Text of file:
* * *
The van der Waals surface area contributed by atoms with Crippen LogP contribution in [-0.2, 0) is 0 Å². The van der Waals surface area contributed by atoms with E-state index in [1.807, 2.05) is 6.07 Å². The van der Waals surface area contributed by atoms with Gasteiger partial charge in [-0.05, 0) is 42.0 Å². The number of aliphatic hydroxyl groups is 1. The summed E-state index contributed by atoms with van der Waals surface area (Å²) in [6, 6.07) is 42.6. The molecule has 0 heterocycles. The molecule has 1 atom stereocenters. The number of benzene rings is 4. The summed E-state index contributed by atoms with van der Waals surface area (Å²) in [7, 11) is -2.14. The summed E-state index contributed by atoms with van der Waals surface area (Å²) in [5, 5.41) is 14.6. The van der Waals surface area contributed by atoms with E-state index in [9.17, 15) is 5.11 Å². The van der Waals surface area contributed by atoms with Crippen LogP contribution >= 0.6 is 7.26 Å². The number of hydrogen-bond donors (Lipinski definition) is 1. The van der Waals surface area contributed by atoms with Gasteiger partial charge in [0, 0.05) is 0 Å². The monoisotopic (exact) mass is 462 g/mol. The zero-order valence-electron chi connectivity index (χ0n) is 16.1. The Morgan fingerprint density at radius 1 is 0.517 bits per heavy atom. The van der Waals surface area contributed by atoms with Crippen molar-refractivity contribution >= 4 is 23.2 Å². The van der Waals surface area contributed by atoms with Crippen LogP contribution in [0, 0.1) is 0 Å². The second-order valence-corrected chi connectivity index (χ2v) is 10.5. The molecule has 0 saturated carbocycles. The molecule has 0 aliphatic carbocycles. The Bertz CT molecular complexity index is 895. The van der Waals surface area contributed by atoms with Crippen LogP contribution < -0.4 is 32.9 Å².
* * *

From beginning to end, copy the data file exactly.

The van der Waals surface area contributed by atoms with Crippen LogP contribution in [-0.2, 0) is 0 Å². The van der Waals surface area contributed by atoms with E-state index in [1.807, 2.05) is 6.07 Å². The van der Waals surface area contributed by atoms with Gasteiger partial charge in [-0.05, 0) is 42.0 Å². The number of aliphatic hydroxyl groups is 1. The summed E-state index contributed by atoms with van der Waals surface area (Å²) in [6, 6.07) is 42.6. The molecule has 0 heterocycles. The molecule has 1 atom stereocenters. The number of benzene rings is 4. The summed E-state index contributed by atoms with van der Waals surface area (Å²) in [7, 11) is -2.14. The summed E-state index contributed by atoms with van der Waals surface area (Å²) in [5, 5.41) is 14.6. The van der Waals surface area contributed by atoms with E-state index in [9.17, 15) is 5.11 Å². The van der Waals surface area contributed by atoms with Crippen LogP contribution >= 0.6 is 7.26 Å². The number of hydrogen-bond donors (Lipinski definition) is 1. The van der Waals surface area contributed by atoms with Gasteiger partial charge in [0, 0.05) is 0 Å². The monoisotopic (exact) mass is 462 g/mol. The zero-order valence-electron chi connectivity index (χ0n) is 16.1. The Morgan fingerprint density at radius 1 is 0.517 bits per heavy atom. The van der Waals surface area contributed by atoms with Crippen molar-refractivity contribution >= 4 is 23.2 Å². The van der Waals surface area contributed by atoms with Crippen LogP contribution in [0, 0.1) is 0 Å². The second-order valence-corrected chi connectivity index (χ2v) is 10.5. The molecule has 0 saturated carbocycles. The molecule has 0 aliphatic carbocycles. The Bertz CT molecular complexity index is 895. The van der Waals surface area contributed by atoms with Crippen LogP contribution < -0.4 is 32.9 Å².